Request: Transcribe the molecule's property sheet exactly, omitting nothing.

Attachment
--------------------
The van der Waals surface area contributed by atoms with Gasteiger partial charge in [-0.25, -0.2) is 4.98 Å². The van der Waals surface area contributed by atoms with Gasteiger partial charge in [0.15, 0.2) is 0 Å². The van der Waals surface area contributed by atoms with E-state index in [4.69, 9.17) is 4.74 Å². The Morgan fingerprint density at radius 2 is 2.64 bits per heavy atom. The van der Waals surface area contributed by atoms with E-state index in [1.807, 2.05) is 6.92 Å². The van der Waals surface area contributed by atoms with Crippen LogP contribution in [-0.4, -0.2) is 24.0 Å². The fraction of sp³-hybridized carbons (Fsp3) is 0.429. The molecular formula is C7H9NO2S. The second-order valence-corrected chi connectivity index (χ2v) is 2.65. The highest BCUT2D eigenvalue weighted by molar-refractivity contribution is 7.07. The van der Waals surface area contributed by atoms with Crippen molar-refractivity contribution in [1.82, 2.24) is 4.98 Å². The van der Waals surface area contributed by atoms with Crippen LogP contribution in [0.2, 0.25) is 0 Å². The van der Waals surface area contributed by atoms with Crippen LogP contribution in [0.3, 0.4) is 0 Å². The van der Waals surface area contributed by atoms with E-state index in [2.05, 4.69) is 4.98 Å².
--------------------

The van der Waals surface area contributed by atoms with Gasteiger partial charge in [-0.25, -0.2) is 4.98 Å². The van der Waals surface area contributed by atoms with Gasteiger partial charge in [0.15, 0.2) is 0 Å². The van der Waals surface area contributed by atoms with E-state index in [4.69, 9.17) is 4.74 Å². The Morgan fingerprint density at radius 2 is 2.64 bits per heavy atom. The van der Waals surface area contributed by atoms with E-state index in [1.807, 2.05) is 6.92 Å². The van der Waals surface area contributed by atoms with Crippen LogP contribution in [-0.4, -0.2) is 24.0 Å². The fraction of sp³-hybridized carbons (Fsp3) is 0.429. The molecular formula is C7H9NO2S. The second-order valence-corrected chi connectivity index (χ2v) is 2.65. The highest BCUT2D eigenvalue weighted by molar-refractivity contribution is 7.07. The van der Waals surface area contributed by atoms with Crippen molar-refractivity contribution in [1.82, 2.24) is 4.98 Å². The van der Waals surface area contributed by atoms with Crippen LogP contribution in [0.2, 0.25) is 0 Å². The van der Waals surface area contributed by atoms with Crippen LogP contribution in [0.3, 0.4) is 0 Å². The van der Waals surface area contributed by atoms with E-state index in [2.05, 4.69) is 4.98 Å².